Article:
We are all set for our Rome tour in August, have read the guidebooks, studied the maps, made plans for our free time, and now we are looking for some light reading to round things out. I've enjoyed Tim Parks and other expats on their experiences, and am also in the mood for some mysteries set in Rome, any time period. Donna Leon (Venice) and Andrea Camilleri (Sicily) are favorites, but I haven't found any thing set in Rome itself. Any suggestions?
I've not read any of these but they look like they might be interesting. I love the Donna Leon series.
Michael Dibdin wrote dark, compelling mysteries set in various cities of Italy, all involving the flawed but endearing inspector Aurelio Zen. The one I can find set in Rome (and the Vatican) is Cabal. Have not read.it yet but just ordered it from Amazon as we have already finished Donna Leon’s latest.
I think at least a couple of the first books in the Aurelio Zen series were set in Rome, before he is transferred to the provinces as punishment. There was a BBC series on him.
Angels & Demons, Dan Brown, almost all set in Rome and at many of the tourists sites.
Thanks, all! I've heard of the Aurelio Zen series but didn't know it was set in Rome. Michael Dibdin and David Hewson are going on my list. I've read the Dan Brown novels -- thought the latest one (set in Barcelona) started strong but kind of fizzled.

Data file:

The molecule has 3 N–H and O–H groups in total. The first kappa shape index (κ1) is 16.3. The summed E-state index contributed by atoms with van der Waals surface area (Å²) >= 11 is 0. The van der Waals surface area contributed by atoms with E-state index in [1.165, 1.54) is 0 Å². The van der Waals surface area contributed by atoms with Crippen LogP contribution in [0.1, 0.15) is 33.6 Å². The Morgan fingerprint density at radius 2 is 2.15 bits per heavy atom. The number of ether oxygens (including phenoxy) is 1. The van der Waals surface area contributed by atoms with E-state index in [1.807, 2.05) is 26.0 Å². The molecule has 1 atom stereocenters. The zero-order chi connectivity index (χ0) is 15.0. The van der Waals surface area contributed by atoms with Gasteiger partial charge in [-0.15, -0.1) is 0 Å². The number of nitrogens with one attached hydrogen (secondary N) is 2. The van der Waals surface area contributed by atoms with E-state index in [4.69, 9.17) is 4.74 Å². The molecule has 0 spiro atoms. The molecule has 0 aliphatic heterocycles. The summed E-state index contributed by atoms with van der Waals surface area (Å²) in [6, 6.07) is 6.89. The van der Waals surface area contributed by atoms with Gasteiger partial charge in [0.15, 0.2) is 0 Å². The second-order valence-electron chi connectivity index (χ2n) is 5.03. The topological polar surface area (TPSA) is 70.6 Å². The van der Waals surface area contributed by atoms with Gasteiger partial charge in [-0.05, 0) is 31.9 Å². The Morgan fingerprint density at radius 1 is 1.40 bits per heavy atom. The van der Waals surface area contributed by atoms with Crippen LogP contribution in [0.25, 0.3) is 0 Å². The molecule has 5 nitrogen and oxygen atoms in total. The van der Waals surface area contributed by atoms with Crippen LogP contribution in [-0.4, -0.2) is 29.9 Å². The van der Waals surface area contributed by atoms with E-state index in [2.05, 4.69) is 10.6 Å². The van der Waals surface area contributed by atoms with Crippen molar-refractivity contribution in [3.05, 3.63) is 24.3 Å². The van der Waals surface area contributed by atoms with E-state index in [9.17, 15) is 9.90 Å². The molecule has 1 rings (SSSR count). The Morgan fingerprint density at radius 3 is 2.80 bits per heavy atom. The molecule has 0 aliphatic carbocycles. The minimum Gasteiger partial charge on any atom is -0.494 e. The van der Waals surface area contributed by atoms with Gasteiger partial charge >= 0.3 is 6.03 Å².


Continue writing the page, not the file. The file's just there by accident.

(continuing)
We enjoyed the Dan Brown Angles and Demons. While walking through the city, we made a day of locating and visiting the sites: Earth, Wind, Water, and Air. It was a light, fun activity turning the city into kind of scavenger hunt that added to the experience.
Use the website stopyourekillingme.com to find mysteries set in specific locations or time periods. I just checked the listings for Italy. There are lots - including some set in Rome. Enjoy.
the Falco novels by Lindsey Davis, all set in ancient Rome ,though one is in Pompeii,I really enjoyed them
Look for author Iain Pears. The mysteries I recall dealt with art history. I think they were set in Rome but not positive. Happy reading and safe travels.
After guide books and histories, I often like reading historical novels/mysteries set where I am about to travel. Your local librarians can be a great resource. Thank you, Cynthia, for the website notation.
Here's a list of Iain Pears books. Click on each one to see brief descriptions. Some may take place in Rome.
And many thanks for your post mentioning Andrea Camilleri. I just took a quick look on amazon.com and the kindle edition of his first 3 Montalbano novels are offered in one book for $1.99. Already downloaded. Now I have enough to read on my upcoming 12 hour flight.
This is great, plenty of Rome-based books to search out! I remembered that there was one Dan Brown I had started and never finished and it turns out to be Angels & Demons, so now I have that to look forward to. I love that website stopyourekillingme and have it bookmarked now. Iain Pears and Lindsey Davis are on the list now, I am off to the library and then to Barnes & Noble. I liked some of Robert Harris' ancient Rome novels, such as Pompeii, too. Note to Chani about Camilleri -- make sure the translation is by Stephen Sartarelli, I started reading a translation by someone else once and couldn't figure out why Camilleri's writing had gone so flat. Translation is an under appreciated art!